- Bad lighting (flare, exposure issues, whatever)
- Test your camera for audio, as follows. In each shot, have your subject count to five in an even, clear voice. You can either do this outside or inside, preferably in a quiet environment.
- Reach out and touch subject on shoulder – that is how close you will stand to them. Shoot head shot with audio.
- Walk back two paces or to around six feet and shoot countdown again.
- Walk back two paces to around ten feet and shoot countdown again.
- Finally, walk back to around 15 feet and shoot countdown.
- Now attach a mike to subject and shoot from 15 feet.
- Edit as follows:
- Title page: Light and Audio Assignment
- Shot of hand as it reflects the sun. When the two best lighting points are hit, put up a title that indicates the sweet spots.
- Shot of person walking around camera, showing light changes. When the two best lighting points hit, put up a quick title indicating sweet spots.
- Label and place the five shots of subject in different lighting situations. Choose one and place title explaining why you think it is best.
- Label and place five shots with audio test. Label with distance for each shot, then choose one and place title explaining why you choose it.
- Closing credits
I’ve found with students that I can lecture and lecture and talk til I’m purple…but if I let THEM make all of the mistakes I made years ago, then they can see for themselves the difference between the good, the bad and the downright ugly.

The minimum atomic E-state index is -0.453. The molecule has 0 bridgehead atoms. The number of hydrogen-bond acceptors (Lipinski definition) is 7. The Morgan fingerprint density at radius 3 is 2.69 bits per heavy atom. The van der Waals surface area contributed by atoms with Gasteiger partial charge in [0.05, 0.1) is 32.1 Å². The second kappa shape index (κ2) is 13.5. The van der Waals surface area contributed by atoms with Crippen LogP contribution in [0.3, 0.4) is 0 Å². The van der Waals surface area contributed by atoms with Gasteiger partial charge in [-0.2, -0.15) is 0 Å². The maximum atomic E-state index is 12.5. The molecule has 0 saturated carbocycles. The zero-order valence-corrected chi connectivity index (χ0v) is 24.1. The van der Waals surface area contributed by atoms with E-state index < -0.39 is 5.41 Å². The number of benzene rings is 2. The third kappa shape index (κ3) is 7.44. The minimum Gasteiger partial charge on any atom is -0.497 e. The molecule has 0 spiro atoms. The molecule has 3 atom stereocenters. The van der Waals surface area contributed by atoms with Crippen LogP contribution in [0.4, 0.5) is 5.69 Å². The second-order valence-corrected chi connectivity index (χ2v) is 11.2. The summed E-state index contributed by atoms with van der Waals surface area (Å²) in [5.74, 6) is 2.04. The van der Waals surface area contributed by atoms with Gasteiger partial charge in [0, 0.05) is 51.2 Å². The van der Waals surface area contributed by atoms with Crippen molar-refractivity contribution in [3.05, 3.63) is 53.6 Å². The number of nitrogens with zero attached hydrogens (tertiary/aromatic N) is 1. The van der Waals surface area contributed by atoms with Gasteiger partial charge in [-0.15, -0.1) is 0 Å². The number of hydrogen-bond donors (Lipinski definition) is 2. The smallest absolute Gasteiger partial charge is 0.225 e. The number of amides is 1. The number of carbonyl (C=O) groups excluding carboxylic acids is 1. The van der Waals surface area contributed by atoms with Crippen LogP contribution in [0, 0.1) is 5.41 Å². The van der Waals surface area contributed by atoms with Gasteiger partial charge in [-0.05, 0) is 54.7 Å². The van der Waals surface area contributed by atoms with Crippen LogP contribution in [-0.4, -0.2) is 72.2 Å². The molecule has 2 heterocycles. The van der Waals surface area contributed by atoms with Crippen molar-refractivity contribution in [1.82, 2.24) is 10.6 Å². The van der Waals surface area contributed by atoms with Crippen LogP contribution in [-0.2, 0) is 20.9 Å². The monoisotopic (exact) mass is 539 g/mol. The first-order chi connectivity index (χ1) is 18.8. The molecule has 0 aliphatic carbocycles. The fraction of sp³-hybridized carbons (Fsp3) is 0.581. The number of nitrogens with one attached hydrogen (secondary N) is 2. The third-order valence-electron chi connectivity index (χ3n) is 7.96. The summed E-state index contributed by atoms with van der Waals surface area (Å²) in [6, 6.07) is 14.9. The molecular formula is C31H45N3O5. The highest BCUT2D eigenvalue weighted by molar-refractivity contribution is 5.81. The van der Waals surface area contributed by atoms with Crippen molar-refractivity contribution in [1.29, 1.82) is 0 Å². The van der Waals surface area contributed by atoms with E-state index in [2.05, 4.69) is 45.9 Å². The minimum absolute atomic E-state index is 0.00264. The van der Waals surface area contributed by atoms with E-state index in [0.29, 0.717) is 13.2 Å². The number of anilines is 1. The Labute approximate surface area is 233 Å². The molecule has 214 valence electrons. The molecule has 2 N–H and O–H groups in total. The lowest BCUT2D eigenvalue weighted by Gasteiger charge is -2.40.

Where would I go next? Well, that all depends on where they want to do or what you’re teaching. Production, videojournalism, filmmaking…they all begin with the same foundation and then take divergent paths.
Four. Sticking with videojournalism, I’d assign as follows:
- VO – the everyday “voice over” video story. Cover an event such as a parade or street fair and shoot and edit a thirty-second video that allows the audience to get a feel for the sights and sounds.
- SOT – sound on tap. This can either be an interview or a NATS (natural sound) story. Keep it to a minute or less with the driving force the sound. If an interview, it must have two segments with a cutaway shot to cover the jump cut. NATS could be a band, ducks in a pond…an so on.
- VOTSOT – combines the two. Use a combination of visuals and either an interview or NATS. Ten seconds of VO, fifteen or twenty of SOT and another twenty of VO.
- PKG – the whole enchillada…the full scale package with narration, interviews, stand-up (piece to the camera), and NATS. Telling a story in a precise and clear manner.
Students would have to adhere to the requirement of NOT directing action or characters at all. In news you shoot what’s there and don’t direct people. It’s real life.
I’m not getting into the details of each of the above much at this point…but if you’ve watched enough news or taken a basic class or two, you know what these are. Maybe at some point in the future if I slow down enough to write another post there’ll be more.
And with that, I’m back into retirement and back on the road.